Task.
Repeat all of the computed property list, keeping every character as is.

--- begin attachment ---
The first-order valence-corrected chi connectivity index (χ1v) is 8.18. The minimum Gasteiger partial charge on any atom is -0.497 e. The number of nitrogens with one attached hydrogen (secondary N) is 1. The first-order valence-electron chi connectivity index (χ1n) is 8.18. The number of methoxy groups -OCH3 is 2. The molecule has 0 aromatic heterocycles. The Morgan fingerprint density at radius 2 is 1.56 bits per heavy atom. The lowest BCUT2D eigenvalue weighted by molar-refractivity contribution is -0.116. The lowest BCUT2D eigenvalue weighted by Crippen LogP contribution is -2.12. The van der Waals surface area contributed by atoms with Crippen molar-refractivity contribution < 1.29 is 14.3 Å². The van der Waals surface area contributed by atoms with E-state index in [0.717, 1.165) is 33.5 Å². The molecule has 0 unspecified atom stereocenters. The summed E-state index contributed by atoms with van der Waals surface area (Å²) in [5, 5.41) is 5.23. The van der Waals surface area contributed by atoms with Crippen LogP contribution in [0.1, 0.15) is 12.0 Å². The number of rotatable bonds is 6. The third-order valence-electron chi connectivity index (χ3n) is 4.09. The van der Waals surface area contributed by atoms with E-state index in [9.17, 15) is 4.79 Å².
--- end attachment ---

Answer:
The first-order valence-corrected chi connectivity index (χ1v) is 8.18. The minimum Gasteiger partial charge on any atom is -0.497 e. The number of nitrogens with one attached hydrogen (secondary N) is 1. The first-order valence-electron chi connectivity index (χ1n) is 8.18. The number of methoxy groups -OCH3 is 2. The molecule has 0 aromatic heterocycles. The Morgan fingerprint density at radius 2 is 1.56 bits per heavy atom. The lowest BCUT2D eigenvalue weighted by molar-refractivity contribution is -0.116. The lowest BCUT2D eigenvalue weighted by Crippen LogP contribution is -2.12. The van der Waals surface area contributed by atoms with Crippen molar-refractivity contribution < 1.29 is 14.3 Å². The van der Waals surface area contributed by atoms with E-state index in [0.717, 1.165) is 33.5 Å². The molecule has 0 unspecified atom stereocenters. The summed E-state index contributed by atoms with van der Waals surface area (Å²) in [5, 5.41) is 5.23. The van der Waals surface area contributed by atoms with Crippen LogP contribution in [0.1, 0.15) is 12.0 Å². The number of rotatable bonds is 6. The third-order valence-electron chi connectivity index (χ3n) is 4.09. The van der Waals surface area contributed by atoms with E-state index in [9.17, 15) is 4.79 Å².